05 06 2019
Do expert teachers look at their class differently?

Teachers’ gaze patterns could reveal the different priorities expert teachers and novice teachers might have in their classrooms, according to a recent study published in Learning and Instruction. Using eye-tracking glasses, McIntyre and colleagues investigated how gaze proportions might be different for teachers of different expertise and culture, indicating differences in teachers’ priorities. Twenty secondary school teachers from Hong Kong and twenty secondary school teachers from the United Kingdom participated in this study. Teachers were considered as expert teachers if they had six years’ or more experience, were selected by their school leadership as experts in teaching, had professional membership within the field of teaching, and scored highly in performance ratings. Teachers’ gaze proportions were measured during questioning (information seeking) and lecturing (information giving) in normal timetabled lessons, for their gaze frequencies on the students, student materials, teacher materials and non-instructional regions (such as door, windows). The findings were as...

21 05 2019
Home visits show effect on absenteeism and performance

A new study by Steven Sheldon and Sol Bee Jung from Johns Hopkins School of Education examines Parent Teacher Home Visits (PTHV), a strategy for engaging educators and families as a team to support student achievement. The PTHV model has three main components: (1) an initial visit in the summer or fall in which educators focus on getting to know the student and the family, (2) ongoing two-way conversation during the school year, and (3) a second visit in the winter or spring with a focus on how to support the child academically. Four large urban districts from across the United States participated in the study. From each district, the researchers requested student-level data about demographic characteristics (e.g., gender, race) and student outcomes (e.g., attendance and standardized test performance). Additionally, districts were asked to provide data about the implementation of PTHV in their schools. Key findings of the study were as...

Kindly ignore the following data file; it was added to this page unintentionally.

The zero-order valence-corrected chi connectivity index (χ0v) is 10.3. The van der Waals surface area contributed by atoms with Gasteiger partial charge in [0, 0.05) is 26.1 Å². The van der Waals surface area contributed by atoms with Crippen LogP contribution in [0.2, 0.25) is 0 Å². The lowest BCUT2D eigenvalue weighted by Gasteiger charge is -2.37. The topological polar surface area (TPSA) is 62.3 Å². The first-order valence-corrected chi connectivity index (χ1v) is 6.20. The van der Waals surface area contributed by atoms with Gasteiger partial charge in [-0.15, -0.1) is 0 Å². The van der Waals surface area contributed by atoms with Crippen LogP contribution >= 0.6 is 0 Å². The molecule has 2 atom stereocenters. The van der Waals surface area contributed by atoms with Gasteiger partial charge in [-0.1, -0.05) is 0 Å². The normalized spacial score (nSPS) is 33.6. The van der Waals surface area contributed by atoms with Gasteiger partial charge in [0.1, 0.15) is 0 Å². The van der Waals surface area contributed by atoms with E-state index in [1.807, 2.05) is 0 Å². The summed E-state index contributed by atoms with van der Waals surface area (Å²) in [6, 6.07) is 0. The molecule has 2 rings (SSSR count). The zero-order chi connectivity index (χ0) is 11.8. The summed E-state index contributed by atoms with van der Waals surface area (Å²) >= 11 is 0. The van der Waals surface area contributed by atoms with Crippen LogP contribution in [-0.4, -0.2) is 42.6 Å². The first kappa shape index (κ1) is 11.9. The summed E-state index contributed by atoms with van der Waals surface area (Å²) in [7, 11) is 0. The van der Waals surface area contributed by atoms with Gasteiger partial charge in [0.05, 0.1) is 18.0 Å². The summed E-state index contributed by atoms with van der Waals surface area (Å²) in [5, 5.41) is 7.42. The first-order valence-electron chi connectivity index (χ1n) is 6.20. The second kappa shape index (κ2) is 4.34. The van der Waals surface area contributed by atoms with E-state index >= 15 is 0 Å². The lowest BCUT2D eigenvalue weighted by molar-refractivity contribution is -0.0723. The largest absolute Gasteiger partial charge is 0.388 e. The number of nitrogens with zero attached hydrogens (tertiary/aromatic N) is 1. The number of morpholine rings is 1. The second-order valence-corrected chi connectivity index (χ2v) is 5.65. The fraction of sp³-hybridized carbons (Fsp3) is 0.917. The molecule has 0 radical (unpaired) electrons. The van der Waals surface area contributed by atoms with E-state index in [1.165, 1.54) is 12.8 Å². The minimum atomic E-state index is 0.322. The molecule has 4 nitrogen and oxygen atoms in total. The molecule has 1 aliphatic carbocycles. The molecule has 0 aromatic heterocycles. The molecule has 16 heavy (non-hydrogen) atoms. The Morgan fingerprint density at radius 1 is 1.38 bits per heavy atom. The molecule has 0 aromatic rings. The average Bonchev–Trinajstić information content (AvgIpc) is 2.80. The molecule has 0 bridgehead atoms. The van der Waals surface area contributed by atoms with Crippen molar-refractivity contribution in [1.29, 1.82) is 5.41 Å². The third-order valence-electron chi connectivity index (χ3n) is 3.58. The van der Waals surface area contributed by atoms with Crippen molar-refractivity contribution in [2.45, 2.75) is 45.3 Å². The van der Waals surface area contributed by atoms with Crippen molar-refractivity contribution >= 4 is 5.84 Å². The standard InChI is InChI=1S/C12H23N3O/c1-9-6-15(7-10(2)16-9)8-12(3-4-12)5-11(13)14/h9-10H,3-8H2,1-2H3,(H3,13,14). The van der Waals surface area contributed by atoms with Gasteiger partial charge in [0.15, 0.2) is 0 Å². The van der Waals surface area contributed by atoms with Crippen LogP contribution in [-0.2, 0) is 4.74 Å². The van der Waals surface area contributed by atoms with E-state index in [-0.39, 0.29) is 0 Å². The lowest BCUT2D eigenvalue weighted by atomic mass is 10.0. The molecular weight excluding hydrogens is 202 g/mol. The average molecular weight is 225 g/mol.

21 05 2019
Providing free glasses to students in rural China

Nie and colleagues conducted a randomized controlled trial to examine the effects of providing free eyeglasses to junior high school students in a poor rural area of Western China.  In this study, screening and vision testing were provided to 1,974 grade seven and eight students from 31 schools located in northern Shaanxi province in China before they were divided into treatment group and controlled group. Then, free eyeglasses were distributed in treatment schools to students found to need one, regardless of whether they had one already. In contrast, students from the control group schools received an eyeglass prescription for their parents only. The eyeglass usage of the treatment group increased from 31% at the baseline to 72%, while that of the control group increased from 28% to 50%. The study questioned students about their academic aspirations, administered a standardized exam using items drawn from a bank of questions developed by...

21 05 2019
Positive effects of an urban debate league